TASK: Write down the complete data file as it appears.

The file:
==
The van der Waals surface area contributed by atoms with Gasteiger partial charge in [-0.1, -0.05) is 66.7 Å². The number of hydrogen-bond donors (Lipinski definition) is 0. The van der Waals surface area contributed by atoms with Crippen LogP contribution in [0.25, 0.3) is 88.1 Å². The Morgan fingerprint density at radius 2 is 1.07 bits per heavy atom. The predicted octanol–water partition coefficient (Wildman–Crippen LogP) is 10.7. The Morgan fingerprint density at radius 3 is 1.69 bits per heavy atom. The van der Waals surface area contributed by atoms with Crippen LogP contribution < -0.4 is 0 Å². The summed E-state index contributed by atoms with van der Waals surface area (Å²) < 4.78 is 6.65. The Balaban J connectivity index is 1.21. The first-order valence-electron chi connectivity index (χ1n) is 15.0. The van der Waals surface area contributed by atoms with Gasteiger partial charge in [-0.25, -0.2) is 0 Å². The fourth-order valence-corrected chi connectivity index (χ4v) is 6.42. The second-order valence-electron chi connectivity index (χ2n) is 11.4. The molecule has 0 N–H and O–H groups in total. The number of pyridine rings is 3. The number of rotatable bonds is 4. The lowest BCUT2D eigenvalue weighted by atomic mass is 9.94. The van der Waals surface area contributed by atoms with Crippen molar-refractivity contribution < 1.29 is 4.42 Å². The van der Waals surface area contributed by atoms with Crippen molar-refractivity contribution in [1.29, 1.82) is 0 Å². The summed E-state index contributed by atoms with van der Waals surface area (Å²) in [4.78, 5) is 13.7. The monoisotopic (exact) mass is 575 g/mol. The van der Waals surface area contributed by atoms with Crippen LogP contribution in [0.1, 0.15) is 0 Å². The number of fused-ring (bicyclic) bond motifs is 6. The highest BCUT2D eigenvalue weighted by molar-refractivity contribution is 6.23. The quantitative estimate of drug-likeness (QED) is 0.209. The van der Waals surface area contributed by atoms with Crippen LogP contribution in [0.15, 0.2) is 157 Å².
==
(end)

The van der Waals surface area contributed by atoms with Gasteiger partial charge in [-0.1, -0.05) is 66.7 Å². The number of hydrogen-bond donors (Lipinski definition) is 0. The van der Waals surface area contributed by atoms with Crippen LogP contribution in [0.25, 0.3) is 88.1 Å². The Morgan fingerprint density at radius 2 is 1.07 bits per heavy atom. The predicted octanol–water partition coefficient (Wildman–Crippen LogP) is 10.7. The Morgan fingerprint density at radius 3 is 1.69 bits per heavy atom. The van der Waals surface area contributed by atoms with Crippen LogP contribution < -0.4 is 0 Å². The summed E-state index contributed by atoms with van der Waals surface area (Å²) < 4.78 is 6.65. The Balaban J connectivity index is 1.21. The first-order valence-electron chi connectivity index (χ1n) is 15.0. The van der Waals surface area contributed by atoms with Gasteiger partial charge in [-0.25, -0.2) is 0 Å². The fourth-order valence-corrected chi connectivity index (χ4v) is 6.42. The second-order valence-electron chi connectivity index (χ2n) is 11.4. The molecule has 0 N–H and O–H groups in total. The number of pyridine rings is 3. The number of rotatable bonds is 4. The lowest BCUT2D eigenvalue weighted by atomic mass is 9.94. The van der Waals surface area contributed by atoms with Crippen molar-refractivity contribution < 1.29 is 4.42 Å². The van der Waals surface area contributed by atoms with Crippen molar-refractivity contribution in [1.29, 1.82) is 0 Å². The summed E-state index contributed by atoms with van der Waals surface area (Å²) in [4.78, 5) is 13.7. The monoisotopic (exact) mass is 575 g/mol. The van der Waals surface area contributed by atoms with Crippen LogP contribution in [0.1, 0.15) is 0 Å². The number of fused-ring (bicyclic) bond motifs is 6. The highest BCUT2D eigenvalue weighted by molar-refractivity contribution is 6.23. The quantitative estimate of drug-likeness (QED) is 0.209. The van der Waals surface area contributed by atoms with Crippen LogP contribution in [0.15, 0.2) is 157 Å².